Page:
When I got home, I said to one of my other daughters “I want you to phone in, list off all of my imperfections and a few of my failures, and then say ‘our mom stopped being a martyr for everyone in the family, and we appreciate that because it’s teaching us we don’t have to do that when/if we become moms.’” And she said “yeah, I could tell them about the times when you’ve flown to the other side of the world for three weeks and left us behind.” (She’s right – I did. Multiple times.)
Can we please stop this glorification and objectification of motherhood? Can we stop layering unrealistic standards and expectations onto mothers so that they only think they’re “good enough” when they’ve given everything up for their families, kept a tidy house, stuffed down all of their emotions, AND volunteered for every school opportunity?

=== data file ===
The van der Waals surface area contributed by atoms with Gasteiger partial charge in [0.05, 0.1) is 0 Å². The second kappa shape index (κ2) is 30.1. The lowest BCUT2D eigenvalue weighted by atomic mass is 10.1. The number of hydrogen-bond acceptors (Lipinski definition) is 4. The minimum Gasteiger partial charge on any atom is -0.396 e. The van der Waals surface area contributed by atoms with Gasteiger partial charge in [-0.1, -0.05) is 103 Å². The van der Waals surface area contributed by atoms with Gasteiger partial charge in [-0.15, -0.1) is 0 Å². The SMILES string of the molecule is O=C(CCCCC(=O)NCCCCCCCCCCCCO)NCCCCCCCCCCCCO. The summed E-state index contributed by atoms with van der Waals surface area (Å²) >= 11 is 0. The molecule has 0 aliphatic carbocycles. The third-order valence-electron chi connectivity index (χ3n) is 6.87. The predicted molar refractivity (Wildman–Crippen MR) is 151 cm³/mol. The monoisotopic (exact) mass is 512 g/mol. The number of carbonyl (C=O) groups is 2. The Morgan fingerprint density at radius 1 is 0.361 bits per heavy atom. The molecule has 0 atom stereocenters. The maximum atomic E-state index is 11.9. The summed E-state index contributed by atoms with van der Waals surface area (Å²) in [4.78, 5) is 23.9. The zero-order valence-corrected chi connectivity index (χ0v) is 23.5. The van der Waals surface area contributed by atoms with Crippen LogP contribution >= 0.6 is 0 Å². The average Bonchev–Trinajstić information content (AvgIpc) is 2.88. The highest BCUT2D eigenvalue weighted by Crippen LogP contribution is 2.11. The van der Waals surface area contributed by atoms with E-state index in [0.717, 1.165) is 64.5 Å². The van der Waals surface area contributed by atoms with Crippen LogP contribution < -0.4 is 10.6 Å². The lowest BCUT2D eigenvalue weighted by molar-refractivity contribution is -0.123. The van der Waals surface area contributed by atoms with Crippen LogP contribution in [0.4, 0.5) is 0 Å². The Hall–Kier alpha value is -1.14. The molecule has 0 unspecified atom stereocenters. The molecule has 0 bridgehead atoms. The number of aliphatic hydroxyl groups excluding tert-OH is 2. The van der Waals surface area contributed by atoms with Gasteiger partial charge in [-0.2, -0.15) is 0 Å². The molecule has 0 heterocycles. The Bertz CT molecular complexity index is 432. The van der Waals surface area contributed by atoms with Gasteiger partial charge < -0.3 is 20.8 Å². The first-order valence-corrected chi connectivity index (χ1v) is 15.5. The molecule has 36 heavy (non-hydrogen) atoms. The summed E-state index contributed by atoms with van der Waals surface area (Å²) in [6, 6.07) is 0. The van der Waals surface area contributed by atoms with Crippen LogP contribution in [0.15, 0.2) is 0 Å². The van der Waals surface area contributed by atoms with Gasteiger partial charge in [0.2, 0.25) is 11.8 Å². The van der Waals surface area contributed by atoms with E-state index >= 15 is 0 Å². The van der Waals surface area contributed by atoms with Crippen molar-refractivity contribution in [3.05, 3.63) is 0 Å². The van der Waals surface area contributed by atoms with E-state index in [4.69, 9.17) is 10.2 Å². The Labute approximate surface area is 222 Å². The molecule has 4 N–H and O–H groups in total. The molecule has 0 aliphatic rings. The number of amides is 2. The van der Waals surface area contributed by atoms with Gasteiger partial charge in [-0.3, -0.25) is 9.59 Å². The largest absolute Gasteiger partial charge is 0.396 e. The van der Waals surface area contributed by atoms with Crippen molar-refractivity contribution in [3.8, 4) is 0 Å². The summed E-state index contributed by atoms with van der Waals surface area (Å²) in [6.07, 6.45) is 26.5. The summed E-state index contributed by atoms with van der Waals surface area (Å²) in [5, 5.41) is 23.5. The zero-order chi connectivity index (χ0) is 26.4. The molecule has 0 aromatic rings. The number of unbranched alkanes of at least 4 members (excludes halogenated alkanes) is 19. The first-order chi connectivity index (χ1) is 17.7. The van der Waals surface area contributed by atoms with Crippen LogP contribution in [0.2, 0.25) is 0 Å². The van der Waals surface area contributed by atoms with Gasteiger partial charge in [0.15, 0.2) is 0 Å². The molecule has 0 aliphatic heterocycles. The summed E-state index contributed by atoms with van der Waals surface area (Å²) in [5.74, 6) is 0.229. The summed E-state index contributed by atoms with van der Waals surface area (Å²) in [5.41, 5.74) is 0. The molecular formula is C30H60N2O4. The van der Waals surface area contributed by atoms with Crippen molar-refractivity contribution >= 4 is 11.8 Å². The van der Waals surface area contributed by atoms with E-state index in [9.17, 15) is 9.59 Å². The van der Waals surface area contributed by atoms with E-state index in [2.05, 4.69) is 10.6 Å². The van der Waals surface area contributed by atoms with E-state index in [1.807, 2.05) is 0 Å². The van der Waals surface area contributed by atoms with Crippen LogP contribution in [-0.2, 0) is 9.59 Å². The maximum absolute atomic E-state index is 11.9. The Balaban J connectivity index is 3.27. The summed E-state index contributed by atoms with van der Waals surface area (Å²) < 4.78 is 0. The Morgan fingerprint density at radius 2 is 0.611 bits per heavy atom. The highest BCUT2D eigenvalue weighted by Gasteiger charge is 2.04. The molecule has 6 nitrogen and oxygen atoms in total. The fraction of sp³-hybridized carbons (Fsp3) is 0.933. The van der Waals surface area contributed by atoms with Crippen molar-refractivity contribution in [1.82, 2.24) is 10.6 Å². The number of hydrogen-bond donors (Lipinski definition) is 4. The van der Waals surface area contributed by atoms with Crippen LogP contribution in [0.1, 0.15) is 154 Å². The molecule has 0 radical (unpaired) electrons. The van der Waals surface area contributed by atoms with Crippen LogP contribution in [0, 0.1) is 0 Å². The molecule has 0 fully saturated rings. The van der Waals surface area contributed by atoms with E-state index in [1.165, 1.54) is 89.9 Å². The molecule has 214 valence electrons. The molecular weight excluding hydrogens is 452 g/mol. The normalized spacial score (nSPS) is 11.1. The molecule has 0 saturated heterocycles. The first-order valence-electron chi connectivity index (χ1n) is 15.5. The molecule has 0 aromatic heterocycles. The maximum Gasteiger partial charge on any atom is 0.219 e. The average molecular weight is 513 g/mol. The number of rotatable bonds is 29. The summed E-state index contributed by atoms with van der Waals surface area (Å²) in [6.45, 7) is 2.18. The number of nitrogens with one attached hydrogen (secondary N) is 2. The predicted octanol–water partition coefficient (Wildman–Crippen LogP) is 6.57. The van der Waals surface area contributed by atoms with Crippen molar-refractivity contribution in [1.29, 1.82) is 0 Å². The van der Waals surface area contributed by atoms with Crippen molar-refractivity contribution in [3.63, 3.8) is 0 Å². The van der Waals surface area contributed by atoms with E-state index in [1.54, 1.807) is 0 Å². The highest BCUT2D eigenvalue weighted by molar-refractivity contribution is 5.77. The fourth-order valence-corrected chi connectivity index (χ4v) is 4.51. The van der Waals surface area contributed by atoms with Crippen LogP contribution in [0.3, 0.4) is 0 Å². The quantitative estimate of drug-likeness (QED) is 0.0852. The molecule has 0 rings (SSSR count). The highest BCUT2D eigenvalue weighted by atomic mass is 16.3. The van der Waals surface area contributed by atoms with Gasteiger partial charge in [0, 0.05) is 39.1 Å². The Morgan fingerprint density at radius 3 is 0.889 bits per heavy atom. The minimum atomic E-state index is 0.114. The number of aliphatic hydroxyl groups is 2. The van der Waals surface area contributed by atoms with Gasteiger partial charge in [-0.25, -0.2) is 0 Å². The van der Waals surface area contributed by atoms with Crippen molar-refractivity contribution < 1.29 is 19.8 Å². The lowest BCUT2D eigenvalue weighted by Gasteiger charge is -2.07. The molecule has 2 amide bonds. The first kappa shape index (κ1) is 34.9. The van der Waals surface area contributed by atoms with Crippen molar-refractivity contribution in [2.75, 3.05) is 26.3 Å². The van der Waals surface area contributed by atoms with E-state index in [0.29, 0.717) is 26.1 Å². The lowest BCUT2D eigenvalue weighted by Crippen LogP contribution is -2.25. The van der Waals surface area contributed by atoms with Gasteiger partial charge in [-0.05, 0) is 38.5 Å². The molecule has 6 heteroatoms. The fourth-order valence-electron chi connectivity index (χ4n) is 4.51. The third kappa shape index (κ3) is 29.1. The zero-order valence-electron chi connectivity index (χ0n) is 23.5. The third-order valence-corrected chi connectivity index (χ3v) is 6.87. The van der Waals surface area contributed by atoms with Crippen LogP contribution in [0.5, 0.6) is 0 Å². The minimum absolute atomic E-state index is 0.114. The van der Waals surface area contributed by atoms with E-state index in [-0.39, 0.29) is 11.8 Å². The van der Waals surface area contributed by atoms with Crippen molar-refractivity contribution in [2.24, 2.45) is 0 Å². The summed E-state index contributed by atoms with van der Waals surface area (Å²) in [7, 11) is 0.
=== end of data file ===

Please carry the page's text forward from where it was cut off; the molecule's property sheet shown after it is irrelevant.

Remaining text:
And while we’re at it… can we build more supports for mothers into our communities, so that they feel less alone and can stop pressuring themselves to be solitary superheroes?
I am an imperfect mother who wears no cape. There are often dust bunnies in the corners and I have fed my kids far too much processed food. I hardly ever volunteered for school things and I am notoriously bad at making small talk with other moms on the sports field. I have sometimes put my work ahead of my kids, and I’ve made quite a few mistakes when I thought I was doing what was best for them. I sometimes let my old trauma and social conditioning get in the way of honouring their dignity and autonomy. I get angry sometimes and even a little vengeful on occasion. I am forgetful, distractable, selfish, and sometimes insensitive.